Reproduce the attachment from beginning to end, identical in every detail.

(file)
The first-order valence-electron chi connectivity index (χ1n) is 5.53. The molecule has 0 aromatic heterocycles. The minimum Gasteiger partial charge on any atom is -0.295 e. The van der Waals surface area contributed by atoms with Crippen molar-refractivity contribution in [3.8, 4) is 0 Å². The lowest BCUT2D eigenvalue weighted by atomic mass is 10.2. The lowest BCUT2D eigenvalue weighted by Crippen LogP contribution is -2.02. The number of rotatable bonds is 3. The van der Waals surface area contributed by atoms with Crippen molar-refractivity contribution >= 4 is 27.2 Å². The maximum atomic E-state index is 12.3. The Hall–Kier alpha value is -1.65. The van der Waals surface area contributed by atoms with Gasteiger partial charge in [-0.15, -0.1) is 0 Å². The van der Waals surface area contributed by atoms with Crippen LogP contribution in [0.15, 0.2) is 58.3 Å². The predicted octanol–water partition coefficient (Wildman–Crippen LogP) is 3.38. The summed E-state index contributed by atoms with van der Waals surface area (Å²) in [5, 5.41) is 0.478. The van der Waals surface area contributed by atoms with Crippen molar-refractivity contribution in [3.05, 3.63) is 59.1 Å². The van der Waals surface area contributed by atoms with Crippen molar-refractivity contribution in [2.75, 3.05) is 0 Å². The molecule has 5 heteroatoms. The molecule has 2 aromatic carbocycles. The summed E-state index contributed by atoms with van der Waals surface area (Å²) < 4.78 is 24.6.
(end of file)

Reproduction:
The first-order valence-electron chi connectivity index (χ1n) is 5.53. The molecule has 0 aromatic heterocycles. The minimum Gasteiger partial charge on any atom is -0.295 e. The van der Waals surface area contributed by atoms with Crippen molar-refractivity contribution in [3.8, 4) is 0 Å². The lowest BCUT2D eigenvalue weighted by atomic mass is 10.2. The lowest BCUT2D eigenvalue weighted by Crippen LogP contribution is -2.02. The number of rotatable bonds is 3. The van der Waals surface area contributed by atoms with Crippen molar-refractivity contribution >= 4 is 27.2 Å². The maximum atomic E-state index is 12.3. The Hall–Kier alpha value is -1.65. The van der Waals surface area contributed by atoms with Gasteiger partial charge in [-0.15, -0.1) is 0 Å². The van der Waals surface area contributed by atoms with Crippen LogP contribution in [0.15, 0.2) is 58.3 Å². The predicted octanol–water partition coefficient (Wildman–Crippen LogP) is 3.38. The summed E-state index contributed by atoms with van der Waals surface area (Å²) in [5, 5.41) is 0.478. The van der Waals surface area contributed by atoms with Crippen molar-refractivity contribution in [3.05, 3.63) is 59.1 Å². The van der Waals surface area contributed by atoms with Crippen molar-refractivity contribution in [2.75, 3.05) is 0 Å². The molecule has 5 heteroatoms. The molecule has 2 aromatic carbocycles. The summed E-state index contributed by atoms with van der Waals surface area (Å²) < 4.78 is 24.6.